≫ THE WRITING:
Air Awakens really, really needed another round of editing. There are loads of grammatical errors and examples of awkward, confusing, or plain incorrect sentence construction. The dialogue tags! Oh, stars, the dialogue tags!

The thing is, writing a book is a complete coin-toss with respect to the actual story, the matter of the book. That’s subjective. You can never be certain that your readers will love your book. You can, however, be certain that the quality of language is as high as it possibly can be. Disappointing, and unprofessional.

…when the hairs at the nape of her neck raised on end.

Rose. Not raised.

Soldiers – your father – came home because the magical warriors of the Black Legion.

Pinned to the man’s breast was a symbol she knew well. She would know that symbol—a symbol that hovered over her every waking hour— better than any in the world.

Would? What’s with the tenses?

It was actually Vhalla who felt shamed when the woman began to clean up her spew that puddled on the floor.

Vhalla may be a bad liar but that wouldn’t stop her from looking for a lie in others.

Tenses!

Vhalla couldn’t suppress a small giggle, it was the first time she laughed in a week, and it made her whole body feel lighter.

It was about time that she met a sorcerer with gentle and happy manner.

“This isn’t going to work,” she muttered doubtfully. Her conviction quickly vanishing.

“Take care of yourself,” Larel demanded gently.

Help. Please help me.

“I understand,” Larel nodded and said with a tone that made Vhalla believe her.

The kitchens served a small cake with tea or lunches for nobles and royals. White sugar glaze on top, Vhalla coveted the spongy yellow sweet throughout the year.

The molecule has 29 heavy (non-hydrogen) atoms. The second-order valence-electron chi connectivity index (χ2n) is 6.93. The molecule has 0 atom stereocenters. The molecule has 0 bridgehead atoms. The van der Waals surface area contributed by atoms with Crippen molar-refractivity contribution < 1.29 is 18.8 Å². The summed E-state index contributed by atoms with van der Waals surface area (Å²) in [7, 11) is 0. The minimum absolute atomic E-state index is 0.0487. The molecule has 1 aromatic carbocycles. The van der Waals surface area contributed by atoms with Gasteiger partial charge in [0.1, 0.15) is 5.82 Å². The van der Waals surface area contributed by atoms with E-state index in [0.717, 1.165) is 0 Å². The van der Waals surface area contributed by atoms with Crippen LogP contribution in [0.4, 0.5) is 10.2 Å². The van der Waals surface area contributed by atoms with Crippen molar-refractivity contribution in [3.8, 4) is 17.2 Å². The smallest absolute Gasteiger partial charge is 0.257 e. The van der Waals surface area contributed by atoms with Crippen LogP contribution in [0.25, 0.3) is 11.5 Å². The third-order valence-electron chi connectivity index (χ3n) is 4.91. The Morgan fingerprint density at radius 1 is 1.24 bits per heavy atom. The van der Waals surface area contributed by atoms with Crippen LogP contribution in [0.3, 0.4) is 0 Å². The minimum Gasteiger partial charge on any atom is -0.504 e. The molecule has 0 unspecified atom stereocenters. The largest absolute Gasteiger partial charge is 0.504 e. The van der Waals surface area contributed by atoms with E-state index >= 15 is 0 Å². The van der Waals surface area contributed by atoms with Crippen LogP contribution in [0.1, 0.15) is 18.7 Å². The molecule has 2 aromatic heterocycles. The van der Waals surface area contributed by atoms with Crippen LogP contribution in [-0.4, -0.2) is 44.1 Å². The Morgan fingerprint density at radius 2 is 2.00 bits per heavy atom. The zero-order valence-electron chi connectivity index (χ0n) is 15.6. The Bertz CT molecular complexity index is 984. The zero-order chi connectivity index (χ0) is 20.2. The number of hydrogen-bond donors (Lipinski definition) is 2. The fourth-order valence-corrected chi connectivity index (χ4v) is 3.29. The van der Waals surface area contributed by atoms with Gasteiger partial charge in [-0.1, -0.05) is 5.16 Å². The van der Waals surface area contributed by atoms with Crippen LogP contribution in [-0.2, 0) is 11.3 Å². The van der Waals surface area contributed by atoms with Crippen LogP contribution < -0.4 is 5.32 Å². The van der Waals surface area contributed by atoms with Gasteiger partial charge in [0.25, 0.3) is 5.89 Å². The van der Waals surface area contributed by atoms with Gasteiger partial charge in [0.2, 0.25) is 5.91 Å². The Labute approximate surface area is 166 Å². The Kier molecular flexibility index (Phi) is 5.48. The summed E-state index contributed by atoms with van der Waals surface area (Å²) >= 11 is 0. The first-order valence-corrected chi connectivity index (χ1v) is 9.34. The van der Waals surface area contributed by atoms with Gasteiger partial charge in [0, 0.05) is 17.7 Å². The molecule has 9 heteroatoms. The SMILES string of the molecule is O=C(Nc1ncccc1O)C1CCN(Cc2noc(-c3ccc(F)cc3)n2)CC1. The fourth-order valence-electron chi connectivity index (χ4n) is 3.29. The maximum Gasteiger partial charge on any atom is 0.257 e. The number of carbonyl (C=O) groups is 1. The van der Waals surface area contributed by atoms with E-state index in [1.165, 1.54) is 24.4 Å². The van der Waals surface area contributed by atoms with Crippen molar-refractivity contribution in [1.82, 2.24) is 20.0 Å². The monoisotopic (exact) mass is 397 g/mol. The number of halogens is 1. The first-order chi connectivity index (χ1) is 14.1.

So Vhalla has white sugar glaze on top of her? Modifiers!

Giant stands extended up from the wall that were supposed to be reminiscent of the sun’s rays.

More modifiers!

…at her eyes continued refusal to focus.

…trying to avoid the silence from stretching on for too long.

…but it was the trace of worry between his brows did not reassure Vhalla.

…the Emperor boomed warmly, not unlike Prince Baldair she thought amusingly.

…She would be torture for Aldrik to watch her die.

“And your black robe,” she said very matter of fact.

≫ THE SETTING:
The Solaris Empire was interesting, and sort of reminiscent of the Fire Nation from Avatar: The Last Airbender. I wish we’d understood more about the worldbuilding though, because this book conveys it either through Vhalla’s letters with Aldrik—very confusingly, and by no means thoroughly—or through her research. Pretty sure that’s almost as bad as worldbuilding explained in a lesson. Also, the magic system? We know next to nothing. What is Awakening, what is Eradication, what are the Channels? Honestly, we should be learning right alongside Vhalla, but none of this is ever explained to us properly despite the fact that she spends half the book reading about it. You can’t avoid an info-dump by not giving the reader any information at all.

≫ THE PROTAGONIST:

I am not special. I have never been someone who is special.

She was a library apprentice, no one—less than.